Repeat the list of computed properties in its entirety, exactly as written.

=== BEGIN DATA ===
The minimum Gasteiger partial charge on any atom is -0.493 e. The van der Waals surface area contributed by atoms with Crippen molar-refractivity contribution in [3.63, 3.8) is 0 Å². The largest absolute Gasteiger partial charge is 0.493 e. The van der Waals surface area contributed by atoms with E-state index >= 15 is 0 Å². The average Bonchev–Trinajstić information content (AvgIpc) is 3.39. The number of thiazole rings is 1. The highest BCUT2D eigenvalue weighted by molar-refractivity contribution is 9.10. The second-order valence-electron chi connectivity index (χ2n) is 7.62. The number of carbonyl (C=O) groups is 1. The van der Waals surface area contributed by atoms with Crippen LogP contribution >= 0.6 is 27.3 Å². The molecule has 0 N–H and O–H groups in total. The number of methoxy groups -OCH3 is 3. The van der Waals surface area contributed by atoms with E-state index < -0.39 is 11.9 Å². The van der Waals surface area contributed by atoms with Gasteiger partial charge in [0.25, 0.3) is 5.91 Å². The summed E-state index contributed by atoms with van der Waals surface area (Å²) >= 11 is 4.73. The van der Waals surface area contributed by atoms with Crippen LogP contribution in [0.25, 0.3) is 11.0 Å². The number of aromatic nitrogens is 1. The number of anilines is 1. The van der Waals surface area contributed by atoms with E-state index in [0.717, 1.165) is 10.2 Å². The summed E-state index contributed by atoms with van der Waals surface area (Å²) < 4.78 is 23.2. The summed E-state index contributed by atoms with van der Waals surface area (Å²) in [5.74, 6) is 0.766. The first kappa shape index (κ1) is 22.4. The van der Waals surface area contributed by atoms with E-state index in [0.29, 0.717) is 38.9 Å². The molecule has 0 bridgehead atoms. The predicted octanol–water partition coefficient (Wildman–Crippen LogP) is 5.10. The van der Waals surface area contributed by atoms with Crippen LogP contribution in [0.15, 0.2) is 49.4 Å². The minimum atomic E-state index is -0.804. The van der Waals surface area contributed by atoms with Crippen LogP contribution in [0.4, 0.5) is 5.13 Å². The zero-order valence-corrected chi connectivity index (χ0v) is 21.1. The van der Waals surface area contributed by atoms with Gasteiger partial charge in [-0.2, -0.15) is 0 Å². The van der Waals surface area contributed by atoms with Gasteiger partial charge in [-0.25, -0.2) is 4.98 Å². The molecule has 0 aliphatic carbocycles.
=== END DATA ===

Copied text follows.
The minimum Gasteiger partial charge on any atom is -0.493 e. The van der Waals surface area contributed by atoms with Crippen molar-refractivity contribution in [3.63, 3.8) is 0 Å². The largest absolute Gasteiger partial charge is 0.493 e. The van der Waals surface area contributed by atoms with E-state index >= 15 is 0 Å². The average Bonchev–Trinajstić information content (AvgIpc) is 3.39. The number of thiazole rings is 1. The highest BCUT2D eigenvalue weighted by molar-refractivity contribution is 9.10. The second-order valence-electron chi connectivity index (χ2n) is 7.62. The number of carbonyl (C=O) groups is 1. The van der Waals surface area contributed by atoms with Crippen LogP contribution >= 0.6 is 27.3 Å². The molecule has 0 N–H and O–H groups in total. The number of methoxy groups -OCH3 is 3. The van der Waals surface area contributed by atoms with E-state index < -0.39 is 11.9 Å². The van der Waals surface area contributed by atoms with Gasteiger partial charge in [0.25, 0.3) is 5.91 Å². The summed E-state index contributed by atoms with van der Waals surface area (Å²) >= 11 is 4.73. The van der Waals surface area contributed by atoms with Crippen LogP contribution in [0.25, 0.3) is 11.0 Å². The number of aromatic nitrogens is 1. The number of anilines is 1. The van der Waals surface area contributed by atoms with E-state index in [0.717, 1.165) is 10.2 Å². The summed E-state index contributed by atoms with van der Waals surface area (Å²) < 4.78 is 23.2. The summed E-state index contributed by atoms with van der Waals surface area (Å²) in [5.74, 6) is 0.766. The first kappa shape index (κ1) is 22.4. The van der Waals surface area contributed by atoms with E-state index in [0.29, 0.717) is 38.9 Å². The molecule has 0 bridgehead atoms. The predicted octanol–water partition coefficient (Wildman–Crippen LogP) is 5.10. The van der Waals surface area contributed by atoms with Crippen LogP contribution in [0.15, 0.2) is 49.4 Å². The minimum atomic E-state index is -0.804. The van der Waals surface area contributed by atoms with Crippen LogP contribution in [0.4, 0.5) is 5.13 Å². The zero-order valence-corrected chi connectivity index (χ0v) is 21.1. The van der Waals surface area contributed by atoms with Gasteiger partial charge in [-0.2, -0.15) is 0 Å². The van der Waals surface area contributed by atoms with Gasteiger partial charge in [-0.25, -0.2) is 4.98 Å². The molecule has 0 aliphatic carbocycles.